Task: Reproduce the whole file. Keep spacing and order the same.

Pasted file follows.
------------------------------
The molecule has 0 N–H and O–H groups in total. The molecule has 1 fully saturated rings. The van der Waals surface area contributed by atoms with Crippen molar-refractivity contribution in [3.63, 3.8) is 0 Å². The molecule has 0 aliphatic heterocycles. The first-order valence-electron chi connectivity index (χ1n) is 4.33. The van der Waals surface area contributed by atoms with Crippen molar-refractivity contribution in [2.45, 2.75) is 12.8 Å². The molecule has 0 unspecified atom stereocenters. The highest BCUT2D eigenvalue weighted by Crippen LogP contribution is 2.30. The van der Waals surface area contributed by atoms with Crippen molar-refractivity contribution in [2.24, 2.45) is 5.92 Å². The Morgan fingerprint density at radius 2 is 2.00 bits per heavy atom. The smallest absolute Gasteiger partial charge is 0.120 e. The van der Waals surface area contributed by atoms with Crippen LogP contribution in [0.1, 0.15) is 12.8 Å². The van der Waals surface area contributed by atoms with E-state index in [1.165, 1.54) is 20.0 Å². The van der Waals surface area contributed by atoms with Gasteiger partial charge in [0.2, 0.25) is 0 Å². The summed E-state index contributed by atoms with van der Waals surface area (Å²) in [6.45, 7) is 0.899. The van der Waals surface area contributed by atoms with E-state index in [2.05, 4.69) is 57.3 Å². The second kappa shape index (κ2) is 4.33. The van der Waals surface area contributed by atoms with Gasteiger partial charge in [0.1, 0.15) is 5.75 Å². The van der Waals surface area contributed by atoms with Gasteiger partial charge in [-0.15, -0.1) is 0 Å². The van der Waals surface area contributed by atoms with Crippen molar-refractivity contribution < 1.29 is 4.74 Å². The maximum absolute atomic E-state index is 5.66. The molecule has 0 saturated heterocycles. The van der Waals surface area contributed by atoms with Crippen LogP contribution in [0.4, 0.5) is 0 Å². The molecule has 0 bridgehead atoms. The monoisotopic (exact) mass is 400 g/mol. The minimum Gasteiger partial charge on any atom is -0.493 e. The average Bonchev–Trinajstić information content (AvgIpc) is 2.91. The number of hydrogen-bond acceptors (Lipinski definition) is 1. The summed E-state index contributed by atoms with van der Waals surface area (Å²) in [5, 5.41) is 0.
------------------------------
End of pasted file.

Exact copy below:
The molecule has 0 N–H and O–H groups in total. The molecule has 1 fully saturated rings. The van der Waals surface area contributed by atoms with Crippen molar-refractivity contribution in [3.63, 3.8) is 0 Å². The molecule has 0 aliphatic heterocycles. The first-order valence-electron chi connectivity index (χ1n) is 4.33. The van der Waals surface area contributed by atoms with Crippen molar-refractivity contribution in [2.45, 2.75) is 12.8 Å². The molecule has 0 unspecified atom stereocenters. The highest BCUT2D eigenvalue weighted by Crippen LogP contribution is 2.30. The van der Waals surface area contributed by atoms with Crippen molar-refractivity contribution in [2.24, 2.45) is 5.92 Å². The Morgan fingerprint density at radius 2 is 2.00 bits per heavy atom. The smallest absolute Gasteiger partial charge is 0.120 e. The van der Waals surface area contributed by atoms with Crippen LogP contribution in [0.1, 0.15) is 12.8 Å². The van der Waals surface area contributed by atoms with E-state index in [1.165, 1.54) is 20.0 Å². The van der Waals surface area contributed by atoms with Gasteiger partial charge in [0.2, 0.25) is 0 Å². The summed E-state index contributed by atoms with van der Waals surface area (Å²) in [6.45, 7) is 0.899. The van der Waals surface area contributed by atoms with E-state index in [2.05, 4.69) is 57.3 Å². The second kappa shape index (κ2) is 4.33. The van der Waals surface area contributed by atoms with Gasteiger partial charge in [0.1, 0.15) is 5.75 Å². The van der Waals surface area contributed by atoms with Gasteiger partial charge in [-0.15, -0.1) is 0 Å². The van der Waals surface area contributed by atoms with Crippen molar-refractivity contribution < 1.29 is 4.74 Å². The maximum absolute atomic E-state index is 5.66. The molecule has 0 saturated heterocycles. The van der Waals surface area contributed by atoms with Crippen LogP contribution in [0.4, 0.5) is 0 Å². The molecule has 0 bridgehead atoms. The monoisotopic (exact) mass is 400 g/mol. The minimum Gasteiger partial charge on any atom is -0.493 e. The average Bonchev–Trinajstić information content (AvgIpc) is 2.91. The number of hydrogen-bond acceptors (Lipinski definition) is 1. The summed E-state index contributed by atoms with van der Waals surface area (Å²) in [5, 5.41) is 0.